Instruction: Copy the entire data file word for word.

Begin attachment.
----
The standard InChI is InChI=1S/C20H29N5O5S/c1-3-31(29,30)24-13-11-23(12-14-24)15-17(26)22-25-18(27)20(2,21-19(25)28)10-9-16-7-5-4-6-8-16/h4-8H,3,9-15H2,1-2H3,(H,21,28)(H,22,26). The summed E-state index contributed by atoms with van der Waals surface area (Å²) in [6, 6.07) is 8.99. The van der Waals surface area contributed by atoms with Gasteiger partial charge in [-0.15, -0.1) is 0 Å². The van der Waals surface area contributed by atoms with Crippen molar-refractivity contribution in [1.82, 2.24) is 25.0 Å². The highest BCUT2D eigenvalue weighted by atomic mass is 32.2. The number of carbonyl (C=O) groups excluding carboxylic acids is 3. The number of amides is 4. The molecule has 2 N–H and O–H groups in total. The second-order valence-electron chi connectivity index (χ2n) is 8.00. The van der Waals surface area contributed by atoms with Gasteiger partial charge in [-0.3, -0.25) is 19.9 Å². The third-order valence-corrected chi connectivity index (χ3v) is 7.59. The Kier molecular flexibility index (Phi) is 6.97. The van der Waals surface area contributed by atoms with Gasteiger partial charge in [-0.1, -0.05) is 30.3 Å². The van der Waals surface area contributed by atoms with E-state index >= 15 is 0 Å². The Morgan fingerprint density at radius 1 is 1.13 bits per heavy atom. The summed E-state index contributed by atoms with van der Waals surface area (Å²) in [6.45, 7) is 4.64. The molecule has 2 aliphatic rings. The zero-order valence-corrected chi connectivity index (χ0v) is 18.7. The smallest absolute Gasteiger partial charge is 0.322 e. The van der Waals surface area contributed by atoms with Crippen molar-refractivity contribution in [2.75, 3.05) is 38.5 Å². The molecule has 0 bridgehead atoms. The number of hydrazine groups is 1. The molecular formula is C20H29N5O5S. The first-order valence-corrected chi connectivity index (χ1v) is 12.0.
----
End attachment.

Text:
The standard InChI is InChI=1S/C20H29N5O5S/c1-3-31(29,30)24-13-11-23(12-14-24)15-17(26)22-25-18(27)20(2,21-19(25)28)10-9-16-7-5-4-6-8-16/h4-8H,3,9-15H2,1-2H3,(H,21,28)(H,22,26). The summed E-state index contributed by atoms with van der Waals surface area (Å²) in [6, 6.07) is 8.99. The van der Waals surface area contributed by atoms with Gasteiger partial charge in [-0.15, -0.1) is 0 Å². The van der Waals surface area contributed by atoms with Crippen molar-refractivity contribution in [1.82, 2.24) is 25.0 Å². The highest BCUT2D eigenvalue weighted by atomic mass is 32.2. The number of carbonyl (C=O) groups excluding carboxylic acids is 3. The number of amides is 4. The molecule has 2 N–H and O–H groups in total. The second-order valence-electron chi connectivity index (χ2n) is 8.00. The van der Waals surface area contributed by atoms with Gasteiger partial charge in [-0.3, -0.25) is 19.9 Å². The third-order valence-corrected chi connectivity index (χ3v) is 7.59. The Kier molecular flexibility index (Phi) is 6.97. The van der Waals surface area contributed by atoms with Gasteiger partial charge in [-0.1, -0.05) is 30.3 Å². The van der Waals surface area contributed by atoms with E-state index >= 15 is 0 Å². The Morgan fingerprint density at radius 1 is 1.13 bits per heavy atom. The summed E-state index contributed by atoms with van der Waals surface area (Å²) in [6.45, 7) is 4.64. The molecule has 2 aliphatic rings. The zero-order valence-corrected chi connectivity index (χ0v) is 18.7. The smallest absolute Gasteiger partial charge is 0.322 e. The van der Waals surface area contributed by atoms with Crippen molar-refractivity contribution in [2.75, 3.05) is 38.5 Å². The molecule has 0 bridgehead atoms. The number of hydrazine groups is 1. The molecular formula is C20H29N5O5S. The first-order valence-corrected chi connectivity index (χ1v) is 12.0.